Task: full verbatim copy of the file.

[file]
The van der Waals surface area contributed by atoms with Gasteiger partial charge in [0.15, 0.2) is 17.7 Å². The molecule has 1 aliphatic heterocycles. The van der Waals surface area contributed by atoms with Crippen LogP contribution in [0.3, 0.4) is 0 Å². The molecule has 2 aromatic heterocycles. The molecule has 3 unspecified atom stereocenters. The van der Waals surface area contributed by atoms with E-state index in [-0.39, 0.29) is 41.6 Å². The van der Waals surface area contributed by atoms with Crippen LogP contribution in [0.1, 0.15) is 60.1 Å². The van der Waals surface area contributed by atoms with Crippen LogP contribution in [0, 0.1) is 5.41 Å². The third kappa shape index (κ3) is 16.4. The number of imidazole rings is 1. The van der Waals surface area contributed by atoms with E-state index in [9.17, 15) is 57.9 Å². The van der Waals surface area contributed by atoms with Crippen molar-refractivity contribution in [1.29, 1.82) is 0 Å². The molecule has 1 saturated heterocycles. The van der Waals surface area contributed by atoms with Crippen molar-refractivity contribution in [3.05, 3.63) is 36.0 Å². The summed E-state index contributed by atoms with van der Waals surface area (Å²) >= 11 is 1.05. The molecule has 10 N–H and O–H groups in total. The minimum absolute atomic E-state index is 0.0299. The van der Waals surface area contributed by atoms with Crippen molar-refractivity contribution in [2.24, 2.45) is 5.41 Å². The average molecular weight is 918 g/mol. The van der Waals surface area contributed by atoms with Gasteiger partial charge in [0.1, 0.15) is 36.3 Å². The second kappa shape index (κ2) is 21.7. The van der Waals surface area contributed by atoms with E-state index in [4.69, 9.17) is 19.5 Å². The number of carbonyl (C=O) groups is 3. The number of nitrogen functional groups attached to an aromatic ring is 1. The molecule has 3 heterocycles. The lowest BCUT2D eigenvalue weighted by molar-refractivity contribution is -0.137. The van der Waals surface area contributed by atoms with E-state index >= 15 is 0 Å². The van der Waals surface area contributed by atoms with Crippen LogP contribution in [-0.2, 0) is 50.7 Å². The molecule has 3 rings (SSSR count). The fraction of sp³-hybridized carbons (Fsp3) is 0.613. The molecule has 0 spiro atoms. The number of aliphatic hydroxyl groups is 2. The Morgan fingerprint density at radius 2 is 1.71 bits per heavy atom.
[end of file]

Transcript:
The van der Waals surface area contributed by atoms with Gasteiger partial charge in [0.15, 0.2) is 17.7 Å². The molecule has 1 aliphatic heterocycles. The van der Waals surface area contributed by atoms with Crippen LogP contribution in [0.3, 0.4) is 0 Å². The molecule has 2 aromatic heterocycles. The molecule has 3 unspecified atom stereocenters. The van der Waals surface area contributed by atoms with E-state index in [-0.39, 0.29) is 41.6 Å². The van der Waals surface area contributed by atoms with Crippen LogP contribution in [0.1, 0.15) is 60.1 Å². The van der Waals surface area contributed by atoms with Crippen LogP contribution in [0, 0.1) is 5.41 Å². The third kappa shape index (κ3) is 16.4. The number of imidazole rings is 1. The van der Waals surface area contributed by atoms with E-state index in [9.17, 15) is 57.9 Å². The van der Waals surface area contributed by atoms with Crippen molar-refractivity contribution in [1.29, 1.82) is 0 Å². The molecule has 1 saturated heterocycles. The van der Waals surface area contributed by atoms with Crippen molar-refractivity contribution in [3.05, 3.63) is 36.0 Å². The summed E-state index contributed by atoms with van der Waals surface area (Å²) >= 11 is 1.05. The molecule has 10 N–H and O–H groups in total. The minimum absolute atomic E-state index is 0.0299. The van der Waals surface area contributed by atoms with Crippen molar-refractivity contribution in [2.24, 2.45) is 5.41 Å². The average molecular weight is 918 g/mol. The van der Waals surface area contributed by atoms with Gasteiger partial charge in [0.1, 0.15) is 36.3 Å². The second kappa shape index (κ2) is 21.7. The van der Waals surface area contributed by atoms with E-state index in [4.69, 9.17) is 19.5 Å². The number of carbonyl (C=O) groups is 3. The number of nitrogen functional groups attached to an aromatic ring is 1. The molecule has 3 heterocycles. The lowest BCUT2D eigenvalue weighted by molar-refractivity contribution is -0.137. The van der Waals surface area contributed by atoms with E-state index >= 15 is 0 Å². The van der Waals surface area contributed by atoms with Crippen LogP contribution in [-0.2, 0) is 50.7 Å². The molecule has 3 rings (SSSR count). The fraction of sp³-hybridized carbons (Fsp3) is 0.613. The molecule has 0 spiro atoms. The number of aliphatic hydroxyl groups is 2. The Morgan fingerprint density at radius 2 is 1.71 bits per heavy atom.